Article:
If serine 96 and histidine 247 comprised part of a catalytic triad in RsbQ and if the enzymatic activity of RsbQ was important for its signaling function, we would predict that changing either residue would affect ςB activation in response to energy stress. We therefore constructed two mutant versions of rsbQ, one in which an alanine replaced serine 96 (RsbQS96A) and another in which an alanine replaced histidine 247 (RsbQH247A). These mutant versions were substituted for the wild-type copy of rsbQ on the chromosome. The resulting mutant strains also contained a ctc-lacZ reporter fusion to measure ςB activity. As shown in Fig. Fig.5,5, replacement of either serine 96 or histidine 247 with alanine completely abolished induction of the reporter fusion in response to energy stress. These results suggest that the catalytic activity of RsbQ is required for energy stress signaling. However, to strengthen this conclusion, it was necessary to test the possibility that the S96A and H247A alterations might only indirectly perturb catalytic activity as a result of their primary effects on RsbQ structure, synthesis, or stability.

FIG. 5
Residues S96 and H247 of RsbQ are required for energy stress signaling. β-Galactosidase accumulation from a ςB-dependent transcriptional fusion as cells were grown to stationary phase in buffered LB medium. ●, wild-type PB198; ...

The S96A and H247A alterations do not detectably affect RsbQ structure or accumulation.

To address the possibility that the S96A and H247A alterations might affect RsbQ structure, we used limited trypsin proteolysis to compare the conformation of mutant and wild-type RsbQ proteins. His-tagged proteins were overexpressed in E. coli and purified as described in Materials and Methods. As shown in Fig. Fig.6,6, the mutant proteins were not substantially altered in their trypsin susceptibility relative to the wild type. This implies that the native conformation of RsbQ was not materially disrupted by the S96A or H247A substitutions.

FIG. 6
The S96A and H247A substitutions do not affect trypsin susceptibility of RsbQ. His-tagged versions of wild-type RsbQ (W), the S96A substitution (S), and the H247A substitution (H) were purified by metal affinity chromatography and subjected to limited ...

To determine whether the S96A and H247A substitutions affected synthesis or stability of the mutant proteins, we used Western blotting experiments to compare steady-state, in vivo levels of mutant and wild-type RsbQ. Polyclonal antibody against RsbQ was raised by injecting rabbits with the His-tagged protein purified from E. coli; the specificity of this antibody is shown in Fig. Fig.7A.7A. When tested against a whole-cell extract of wild-type cells that had been subjected to SDS-polyacrylamide gel electrophoresis, the anti-RsbQ antibody detected three proteins with distinctly different mobilities. One of these proteins had the mobility expected for RsbQ and was missing from an extract of the rsbQΔ2 null mutant. Figure Figure7B7B shows that the signals from this protein were the same in the wild type and the two substitution mutants at multiple points in the growth curve. We infer from these results that the alterations in the mutant proteins had no significant effect on synthesis or stability of RsbQ in vivo.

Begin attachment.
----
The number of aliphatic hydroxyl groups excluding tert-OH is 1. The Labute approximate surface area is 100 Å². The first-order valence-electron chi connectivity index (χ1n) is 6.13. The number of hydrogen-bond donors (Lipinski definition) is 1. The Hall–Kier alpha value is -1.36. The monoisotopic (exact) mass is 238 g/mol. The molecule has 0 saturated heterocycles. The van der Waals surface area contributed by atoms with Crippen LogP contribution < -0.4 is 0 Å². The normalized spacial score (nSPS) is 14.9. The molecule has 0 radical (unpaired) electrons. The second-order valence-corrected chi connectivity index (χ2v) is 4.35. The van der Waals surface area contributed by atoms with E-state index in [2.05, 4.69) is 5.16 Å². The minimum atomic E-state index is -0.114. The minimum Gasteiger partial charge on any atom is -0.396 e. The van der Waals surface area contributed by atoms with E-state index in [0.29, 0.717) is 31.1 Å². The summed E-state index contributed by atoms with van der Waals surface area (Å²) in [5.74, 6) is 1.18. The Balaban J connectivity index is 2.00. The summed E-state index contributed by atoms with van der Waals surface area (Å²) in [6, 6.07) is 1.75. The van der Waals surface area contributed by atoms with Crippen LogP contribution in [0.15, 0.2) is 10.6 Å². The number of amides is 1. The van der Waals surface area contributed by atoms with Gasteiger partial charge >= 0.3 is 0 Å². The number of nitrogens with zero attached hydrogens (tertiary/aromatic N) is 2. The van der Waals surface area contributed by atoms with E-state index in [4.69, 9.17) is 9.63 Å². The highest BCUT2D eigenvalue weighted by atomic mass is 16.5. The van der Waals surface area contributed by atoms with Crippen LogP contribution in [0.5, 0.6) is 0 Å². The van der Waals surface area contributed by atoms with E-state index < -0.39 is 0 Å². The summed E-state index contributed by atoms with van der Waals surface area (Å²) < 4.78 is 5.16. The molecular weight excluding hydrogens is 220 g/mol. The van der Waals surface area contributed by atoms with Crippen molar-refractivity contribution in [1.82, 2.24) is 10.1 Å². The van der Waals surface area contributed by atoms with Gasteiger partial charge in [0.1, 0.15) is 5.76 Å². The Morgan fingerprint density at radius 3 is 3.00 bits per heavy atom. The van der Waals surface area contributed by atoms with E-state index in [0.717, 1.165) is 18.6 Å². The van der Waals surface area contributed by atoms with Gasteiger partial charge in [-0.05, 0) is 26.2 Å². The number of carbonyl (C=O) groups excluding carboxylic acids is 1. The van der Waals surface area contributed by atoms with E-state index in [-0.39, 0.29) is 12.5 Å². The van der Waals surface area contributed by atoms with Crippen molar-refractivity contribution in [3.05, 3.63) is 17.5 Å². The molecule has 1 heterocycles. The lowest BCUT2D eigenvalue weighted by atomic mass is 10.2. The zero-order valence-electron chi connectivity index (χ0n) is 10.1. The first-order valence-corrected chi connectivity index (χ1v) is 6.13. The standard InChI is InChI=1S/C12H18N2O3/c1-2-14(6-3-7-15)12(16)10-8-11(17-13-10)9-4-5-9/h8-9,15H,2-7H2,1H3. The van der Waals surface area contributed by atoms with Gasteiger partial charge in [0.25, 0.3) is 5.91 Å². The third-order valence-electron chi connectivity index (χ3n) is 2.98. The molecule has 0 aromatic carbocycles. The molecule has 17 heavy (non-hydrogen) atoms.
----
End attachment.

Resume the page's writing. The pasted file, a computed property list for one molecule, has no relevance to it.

FIG. 7
The S96A and H247A substitutions do not affect steady-state levels of RsbQ in vivo. Polyclonal antibody raised against purified RsbQ was used to probe Western blots of whole-cell extracts separated by SDS-polyacrylamide gel electrophoresis. (A) The anti-RsbQ ...

From the sum of these analyses, we conclude that the loss of energy stress signaling caused by the RsbQS96A and RsbQH247A substitutions most likely resulted from altered catalysis and not from a disruption of protein structure, synthesis, or stability. We therefore propose that RsbQ possesses an enzymatic activity that plays an essential role in the energy stress signaling pathway which activates the general stress response.


Bacteria use a variety of mechanisms to sense and respond to impending energy stress. These include control of individual enzyme activities by energy charge (6) as well as control of regulatory proteins by reaction centers which most frequently sense oxygen tension or electron flux (7, 38). Some of these reaction centers are provided by PAS domains, and in the best-characterized examples the PAS domain binds a chromophore specific for the parameter sensed, such as heme in the oxygen sensors FixL and Dos (11, 15) and flavin adenine dinucleotide in the redox sensors NifL and Aer (30, 34). In eukaryotic signaling pathways, PAS domains are also known to mediate ligand binding or protein-protein interactions (38), but these aspects of PAS function have not yet been demonstrated in prokaryotic systems.